November 9, 2011 / Praxis
Amy Scheer writes about love and legalism in a Michigan homeless shelter.
Chris Heuertz was mentored by Mother Teresa for three years and spent nearly twenty years serving with the Word Made Flesh community, where he worked for women and children victimized by human traffickers in the commercial sex industry. Then, in the fall of 2012, he and his wife, Phileena, launched Gravity, a Center for Contemplative Activism. In this interview, Chris Heuertz discusses how contemplative practices can help sustain activism, lead to a more holistic health, and create unlikely communities.
The Other Journal (TOJ): To start out, could you tell a bit about your background, specifically with Word Made Flesh?
Chris Heuertz (CH): Between my junior and senior year of college, I visited South Korea, Malaysia, Thailand, Nepal, Singapore, and Bangladesh, and then in India, I knocked on the door of the convent where Mother Teresa used to live. I asked if there was any volunteer work I could do, and the Missionaries of Charity sent me to the house of the dying. In those first two months in Calcutta, I tended to nearly fifty dead bodies. I was devastated. I was wrecked. And I say wrecked in a great way—I felt like vocation found me.
After I finished my last year of school, I moved back to India with Word Made Flesh and helped start the first pediatric AIDS care home in all of south Asia. During those years, I traveled to Calcutta three or four times a year to meet with Mother Teresa and to continue some of the work I had done as a student.
A few years into my time with Word Made Flesh, the board appointed me to become the new international director, a role I served in for almost sixteen years. In those sixteen years, my wife, Phileena, and I helped build Word Made Flesh from a group of three or four of us in one city to an organization of over 350 folks in thirteen countries. By the end of my time with Word Made Flesh the organization was receiving between $2 to $3 million per year, money that we used to organize grassroots communities of hope in desperate places of poverty, among communities of the poorest and most vulnerable people in those cities. We primarily focused our efforts on women and kids who had been trafficked in the commercial sex industry; on children who had been forced to fight in civil wars; on youth who lived and worked on the streets, in sewers, or in slums; and on families and children who were impacted by the global AIDS pandemic. We did this as a vocation of bearing witness to our belief that God was good. In a world that has legitimate reasons to question the possibility of a good God, we threw ourselves at the absurdity of that hope, and we tried to embody it as a community.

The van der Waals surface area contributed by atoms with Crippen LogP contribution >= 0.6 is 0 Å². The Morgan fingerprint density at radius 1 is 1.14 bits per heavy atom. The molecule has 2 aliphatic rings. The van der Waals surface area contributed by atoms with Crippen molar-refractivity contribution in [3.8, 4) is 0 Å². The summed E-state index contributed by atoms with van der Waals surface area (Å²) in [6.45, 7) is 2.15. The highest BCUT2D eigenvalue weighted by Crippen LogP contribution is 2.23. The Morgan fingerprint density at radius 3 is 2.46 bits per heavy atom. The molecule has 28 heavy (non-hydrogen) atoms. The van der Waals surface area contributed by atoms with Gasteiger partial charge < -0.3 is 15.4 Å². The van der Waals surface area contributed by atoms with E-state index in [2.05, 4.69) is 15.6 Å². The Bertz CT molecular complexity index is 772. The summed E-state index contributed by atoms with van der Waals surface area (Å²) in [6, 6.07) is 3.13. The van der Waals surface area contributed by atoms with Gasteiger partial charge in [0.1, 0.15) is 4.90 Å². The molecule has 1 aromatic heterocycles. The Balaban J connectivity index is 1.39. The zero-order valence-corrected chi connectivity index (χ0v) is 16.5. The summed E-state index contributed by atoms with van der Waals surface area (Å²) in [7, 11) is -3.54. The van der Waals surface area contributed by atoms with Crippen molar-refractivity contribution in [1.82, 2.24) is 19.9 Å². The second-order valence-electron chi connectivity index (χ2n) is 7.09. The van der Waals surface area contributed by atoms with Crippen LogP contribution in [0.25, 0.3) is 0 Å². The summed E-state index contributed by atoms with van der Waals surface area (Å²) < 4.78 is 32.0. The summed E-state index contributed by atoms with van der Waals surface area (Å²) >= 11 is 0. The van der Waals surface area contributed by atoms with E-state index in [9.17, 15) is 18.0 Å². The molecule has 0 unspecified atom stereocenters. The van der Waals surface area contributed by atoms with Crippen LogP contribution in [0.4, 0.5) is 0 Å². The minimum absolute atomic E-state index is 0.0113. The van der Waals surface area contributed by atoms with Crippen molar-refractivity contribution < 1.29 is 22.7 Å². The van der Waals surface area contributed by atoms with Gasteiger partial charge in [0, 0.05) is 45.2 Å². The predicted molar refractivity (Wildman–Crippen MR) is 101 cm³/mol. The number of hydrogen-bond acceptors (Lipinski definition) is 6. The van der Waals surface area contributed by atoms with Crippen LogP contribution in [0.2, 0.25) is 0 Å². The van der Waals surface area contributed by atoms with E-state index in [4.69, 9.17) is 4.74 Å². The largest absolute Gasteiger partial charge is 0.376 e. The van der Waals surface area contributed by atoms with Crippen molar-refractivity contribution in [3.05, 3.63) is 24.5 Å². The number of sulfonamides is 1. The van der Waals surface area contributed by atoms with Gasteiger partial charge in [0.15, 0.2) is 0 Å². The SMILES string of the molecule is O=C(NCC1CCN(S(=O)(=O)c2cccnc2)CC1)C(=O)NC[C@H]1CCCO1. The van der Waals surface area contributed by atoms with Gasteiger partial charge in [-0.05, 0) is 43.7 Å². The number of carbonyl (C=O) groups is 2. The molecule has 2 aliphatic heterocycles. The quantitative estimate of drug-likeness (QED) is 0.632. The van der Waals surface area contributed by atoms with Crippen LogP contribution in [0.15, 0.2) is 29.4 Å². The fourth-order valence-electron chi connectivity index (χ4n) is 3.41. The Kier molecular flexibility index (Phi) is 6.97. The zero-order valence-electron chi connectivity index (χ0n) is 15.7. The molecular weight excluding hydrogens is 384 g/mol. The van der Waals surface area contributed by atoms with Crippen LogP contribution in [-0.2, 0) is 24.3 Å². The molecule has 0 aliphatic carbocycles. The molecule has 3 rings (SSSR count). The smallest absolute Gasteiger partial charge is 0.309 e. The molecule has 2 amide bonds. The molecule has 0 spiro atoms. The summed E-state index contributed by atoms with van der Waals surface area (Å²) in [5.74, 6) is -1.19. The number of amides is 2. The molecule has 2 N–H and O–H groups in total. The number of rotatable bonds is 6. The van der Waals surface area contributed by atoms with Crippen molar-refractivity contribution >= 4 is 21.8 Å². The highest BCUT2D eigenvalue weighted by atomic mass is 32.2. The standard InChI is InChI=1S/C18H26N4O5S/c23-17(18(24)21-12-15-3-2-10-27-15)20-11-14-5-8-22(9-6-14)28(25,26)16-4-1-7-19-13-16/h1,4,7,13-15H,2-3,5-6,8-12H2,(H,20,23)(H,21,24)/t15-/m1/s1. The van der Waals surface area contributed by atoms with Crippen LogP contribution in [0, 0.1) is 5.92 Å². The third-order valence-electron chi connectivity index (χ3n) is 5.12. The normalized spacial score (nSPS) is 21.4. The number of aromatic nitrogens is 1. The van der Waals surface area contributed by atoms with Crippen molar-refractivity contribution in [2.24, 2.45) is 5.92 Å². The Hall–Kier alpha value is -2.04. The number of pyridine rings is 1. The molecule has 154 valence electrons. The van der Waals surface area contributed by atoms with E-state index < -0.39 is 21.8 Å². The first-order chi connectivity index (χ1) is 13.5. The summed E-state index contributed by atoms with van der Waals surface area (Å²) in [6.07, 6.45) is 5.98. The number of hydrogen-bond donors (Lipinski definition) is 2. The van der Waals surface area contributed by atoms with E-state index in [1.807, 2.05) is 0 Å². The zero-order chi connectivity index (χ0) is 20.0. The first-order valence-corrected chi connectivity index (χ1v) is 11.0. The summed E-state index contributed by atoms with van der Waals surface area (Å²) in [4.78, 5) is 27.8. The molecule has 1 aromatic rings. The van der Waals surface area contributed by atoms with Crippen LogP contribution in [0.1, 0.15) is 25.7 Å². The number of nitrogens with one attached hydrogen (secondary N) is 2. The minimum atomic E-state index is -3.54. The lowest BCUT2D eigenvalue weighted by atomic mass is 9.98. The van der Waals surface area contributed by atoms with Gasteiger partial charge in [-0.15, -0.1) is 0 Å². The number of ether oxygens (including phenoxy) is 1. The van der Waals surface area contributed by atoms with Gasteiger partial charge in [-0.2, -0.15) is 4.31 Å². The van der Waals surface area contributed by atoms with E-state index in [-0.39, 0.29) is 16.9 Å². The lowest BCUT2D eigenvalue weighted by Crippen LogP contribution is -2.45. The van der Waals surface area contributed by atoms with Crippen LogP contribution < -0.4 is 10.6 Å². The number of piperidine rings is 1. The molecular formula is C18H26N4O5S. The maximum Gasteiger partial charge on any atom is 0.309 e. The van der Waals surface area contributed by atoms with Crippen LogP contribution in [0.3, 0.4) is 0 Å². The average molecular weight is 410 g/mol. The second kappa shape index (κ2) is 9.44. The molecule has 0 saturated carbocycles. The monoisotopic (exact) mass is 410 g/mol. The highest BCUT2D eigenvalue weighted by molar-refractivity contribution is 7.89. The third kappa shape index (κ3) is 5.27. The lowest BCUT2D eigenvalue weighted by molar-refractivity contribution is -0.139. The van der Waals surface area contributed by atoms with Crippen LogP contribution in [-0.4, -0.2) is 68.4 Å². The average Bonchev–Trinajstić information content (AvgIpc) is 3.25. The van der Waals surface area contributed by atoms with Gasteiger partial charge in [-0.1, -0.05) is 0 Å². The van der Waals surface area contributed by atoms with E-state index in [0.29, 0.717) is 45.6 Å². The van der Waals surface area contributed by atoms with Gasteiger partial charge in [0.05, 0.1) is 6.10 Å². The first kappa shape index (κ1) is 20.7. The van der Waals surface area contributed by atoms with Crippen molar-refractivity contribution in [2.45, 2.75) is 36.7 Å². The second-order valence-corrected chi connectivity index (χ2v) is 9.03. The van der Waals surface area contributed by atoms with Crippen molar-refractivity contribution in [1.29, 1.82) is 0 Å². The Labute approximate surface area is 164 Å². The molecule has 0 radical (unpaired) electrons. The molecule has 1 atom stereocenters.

TOJ: Wow. And what led you to the creation of the Gravity Center?
CH: Twelve years ago, Phileena and I met an older Cistercian monk named Thomas Keating. Thomas lives in a monastery in Snowmass, Colorado, and has written quite a few books on centering prayer and contemplative spirituality. He also started the organization Contemplative Outreach. We were somewhat familiar with these ideas and some of the historical Christian contemplative prayer practices through our spiritual direction, but Thomas’s words resonated deeply with who we were and where we were at that point in our lives. As we began to nurture this contemplative posture in our lives, we became attuned to the many different ways that people try to sustain vocations. Responding to a calling into service is important, we realized, but we became especially interested in the ways that people move from merely sustaining a vocation to thriving in their areas of service. We really felt that contemplative practices provided a healthy way of allowing people to ground their social engagement in a deep spirituality. These old practices seemed like a powerful way of supporting a very demanding vocation and facing the needs of the world.
For several years we had been thing about these ideas and about how we might pursue them more seriously, perhaps through a center for contemplative activism. In 2007, when we were on sabbatical from Word Made Flesh, we walked the El Camino de Santiago in Spain. We walked eight hundred kilometers across northern Spain. Every night we would look for a bed at a monastery or convent, and we found that these little places of hospitality were pit spots for the pilgrim’s soul. And I think that sparked our imagination for what the Center for Contemplative Activism could become. Later in our sabbatical, we were also hosted by the Center for Reconciliation at Duke Divinity School, and the hospitality we experienced there also offered us inspiration for a new kind of hospitality to nurture the activist’s soul.
In early 2012 as we began our transition out of our positions at Word Made Flesh, we looked back on our twenty years of service and noticed some patterns. First, we saw that people in social justice vocations typically did a much better job of taking care of others than caring for themselves. Second, we saw that people in social justice vocations tended to live from retreat to retreat, from visa run to visa run, from vacation to vacation. It was as if they could serve in these cities and neighborhoods but only as long as they knew when they were able to get away and catch their breath, go home for a second, or get out. That struck us as a real inconsistency. And third, we saw lots and lots of people who were burnt out or who were perpetually teetering on the edge of burnout
We thought—actually, we believed—that we could do good better. We look back on those twenty years, and we learned from our mistakes, because we made plenty. And we think we can maybe offer an alternative way of sustaining and supporting these difficult vocations so that people can really thrive in them. And that’s really what inspired the Gravity, a Center for Contemplative Activism, which we launched on September 17, 2012, a little over a year ago.
TOJ: “Contemplative activism” and “do good better” are two phrases from your website that really stand out. Could you explain what those mean and what your hope is for those phrases in your organization?
CH: We’ve come to understand that even in our best efforts or attempts to be involved in meaningful, cause-driven social justice or social activism work, there will always be unintended, harmful consequences. I think that many of these unforeseen consequences come from our subconscious and our unconscious motivations. One of the gifts of contemplation is that it facilitates a very gentle awakening to our misguided, selfish, and ego-driven motivations, and when we become awakened to these subconscious and unconscious motivations, we’re able to mitigate some of those unintended harmful consequences; we’re able to do good better. Clearly, we won’t always get it right, and I think that’s part of the confessional tone of that phrase, but as folks on a journey, we can allow that spirituality to ground our activities and rest our motivations.